“Are there streams in this area?”
“If you wish something to catch fish in, then no,” said Gabriel. “There might be ponds big enough to find water, though they are well-hid. Is that what you are looking for?'
“Uh, no,” I said. “I'm looking for a camping spot right now, and I want to camp before we come to one of those, uh towns.”
“Why is that?” asked Gabriel. He seemed to be vaguely stupefied in some fashion.
“Because those towns will alert those black-dressed thugs to our presence,” I said, “and they will cause us trouble.”
I had the distinct feeling that Gabriel was blind to not merely the likely truth of what I was saying, but also all that we had seen in this area of a negative nature. More, he was not he only one; Kees was as well.
“Is this the blindness of ignorance, or the stupidity of deliberate drunken-fool choice?”
My questioning did not matter, for in this situation both processes benefited those 'controlling' the border at our expense. More, I needed to hide us, and hide us well, and that knowledge was a potent distraction – for, in a way, this portion of the High Way operated much like a trap for the unwary.
I had the next reminder of our danger when I spotted another corpse on the road but a few minutes later, and the broken rope around the feet and the thick clotted pool of blood spoke of lengthy dragging toward the north before the rope broke. I looked at the surface of the road, and somehow saw the wide-track circles left by tall and spindly wheels. I had my proof; this was a realm that evil believed it owned, and therefore, those wearing black acted as if they owned everyone and all that they did.
“I must find a place,” I thought, even as I felt completely and utterly alone. I felt as if I was the least capable person in the whole group, and now, I had to think for all of us...
And think the most for those who made me seem especially stupid, inept, and worthless.
This nightmarish revery seemed to compel the use of those things it labeled evil, and after a dose of the widow's formula, I knuckled my eyes as I restrained a fearful lower lip. All that I saw amid this landscape was tinted with the red of bloodshed and the inky black of hell's night, and when I found an area where this seemed 'absent', I moved off toward it.
This place was in a veritable 'wall' of thick greenery, and when I came to it, I dismounted and began touching what I was seeing and 'feeling'. The twigs of the plant used had grown together to form a shield of some kind, but as I bent down to touch the area near the ground, I could hear the column coming, and within seconds, I could feel steps to my rear.
“What is this you found?” asked Lukas.
“I think I found us a hiding place,” I said. “S-someone grew these plants as a shield, and there's an old road behind it that heads close to a stream about a half-mile away from the road. It's really dark, dim, and secretive, and if we get in there...”
I looked overhead, and saw the clouds bunching up rapidly. I looked down, and saw what looked like five cords holding the shield in place. I pointed out one of them, and Lukas drew his knife, then cut.
“I think you're right,” he said. “I've heard of this being done in those old tales.”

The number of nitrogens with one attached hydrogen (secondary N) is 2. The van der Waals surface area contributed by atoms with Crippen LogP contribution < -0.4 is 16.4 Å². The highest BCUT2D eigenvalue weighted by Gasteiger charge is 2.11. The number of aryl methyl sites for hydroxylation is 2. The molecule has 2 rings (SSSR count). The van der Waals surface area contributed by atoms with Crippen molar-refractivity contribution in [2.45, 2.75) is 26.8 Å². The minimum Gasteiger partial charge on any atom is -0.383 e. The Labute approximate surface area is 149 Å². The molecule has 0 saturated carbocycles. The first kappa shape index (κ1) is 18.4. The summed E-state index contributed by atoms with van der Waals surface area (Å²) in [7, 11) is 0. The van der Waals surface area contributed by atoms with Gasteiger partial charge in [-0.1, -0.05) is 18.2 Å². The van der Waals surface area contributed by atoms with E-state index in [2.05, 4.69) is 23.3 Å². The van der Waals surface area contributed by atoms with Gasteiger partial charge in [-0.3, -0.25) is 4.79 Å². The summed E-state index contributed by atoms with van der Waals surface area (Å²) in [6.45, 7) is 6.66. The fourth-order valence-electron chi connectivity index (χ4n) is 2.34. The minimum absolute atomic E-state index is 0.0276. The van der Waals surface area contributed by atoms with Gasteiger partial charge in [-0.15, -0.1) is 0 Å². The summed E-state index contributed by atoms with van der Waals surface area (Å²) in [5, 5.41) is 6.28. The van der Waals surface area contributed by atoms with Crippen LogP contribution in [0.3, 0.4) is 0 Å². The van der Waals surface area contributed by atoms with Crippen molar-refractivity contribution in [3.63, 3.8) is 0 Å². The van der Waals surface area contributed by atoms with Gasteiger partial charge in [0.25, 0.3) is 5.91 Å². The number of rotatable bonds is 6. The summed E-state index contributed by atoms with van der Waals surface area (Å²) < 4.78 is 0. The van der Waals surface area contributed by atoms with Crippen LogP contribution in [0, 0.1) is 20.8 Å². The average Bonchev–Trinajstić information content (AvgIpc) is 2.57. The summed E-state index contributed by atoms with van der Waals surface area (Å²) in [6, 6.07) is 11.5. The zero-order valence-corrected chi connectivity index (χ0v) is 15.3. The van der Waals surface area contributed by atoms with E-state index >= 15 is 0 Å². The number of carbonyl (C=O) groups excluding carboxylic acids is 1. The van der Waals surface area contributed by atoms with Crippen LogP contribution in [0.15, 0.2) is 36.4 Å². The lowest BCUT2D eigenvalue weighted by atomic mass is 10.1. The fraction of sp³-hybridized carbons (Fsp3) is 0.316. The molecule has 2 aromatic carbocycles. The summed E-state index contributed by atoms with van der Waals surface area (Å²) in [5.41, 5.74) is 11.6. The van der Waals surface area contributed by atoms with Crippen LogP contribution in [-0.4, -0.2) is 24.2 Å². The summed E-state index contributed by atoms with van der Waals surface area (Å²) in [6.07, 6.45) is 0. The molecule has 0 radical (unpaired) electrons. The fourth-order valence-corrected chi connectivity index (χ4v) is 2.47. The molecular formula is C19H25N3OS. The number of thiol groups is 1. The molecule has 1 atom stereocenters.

I began pointing out the other places I had initially seen, and by the time I'd found a dozen total, I had help from Karl and Gilbertus as well.
“What did you find?” asked Karl.
“I don't remember any place near here,” said Gilbertus. “Now what do I need to cut?”
I continued pointing out the places, such that a big 'spider-hole' door existed, then reached down and pulled up. A faint cracking sound came from the hidden arbor, and as I lifted higher, the gloom without seemed to be swallowed up by the gloom beyond and within. There was no 'road' on the other side.
However, Sepp looked in, and said, “we can go in here easy. Where does it go?”
“A few hundred yards into a small clearing with a tall roof,” I said. “It's quite dark in there...”
“I think we had best go,” said Sepp, “as that sky is talking about rain, and not normal rain, but the hard stuff. Hold this open, and I'll bring in a buggy.”
Sepp led the first of the buggy horses in, with the buggy following, and then Karl led in the second. I sensed we did not have much time, so much so that I urged the others to bring in their horses quickly. Gabriel was balky, as was Kees, but Hendrik overruled their silent-seeming objections. Gilbertus went inside with his, then Lukas, and finally, Jaak went in. I drew the door closed behind us, and then looked around.
I was indeed shocked to find an actual wooden door-frame, though the wood was beginning to fall apart and the leather lashings had gone rotten years before. I tested the 'hatch', found it safe-seeming, then said a silent prayer of thanksgiving as I followed Jaak into the gloom.
I quickly overhauled those ahead of me, and with Jaak coming behind, I soon came to the second buggy, and then the first. The pathway was lined with sticks and leaves intermingled, while the near sepulchral gloom was troubling to the others – or so I thought. I was glad there was no complaining, for I had done something unthinkable according to the bearers of prejudice: I had not gone unto the representatives of Brimstone, as per the decree of the ruling arch-witch, and I had instead done something that named myself an enemy of all that was good and right by hiding in such an evil and unrestrained fashion.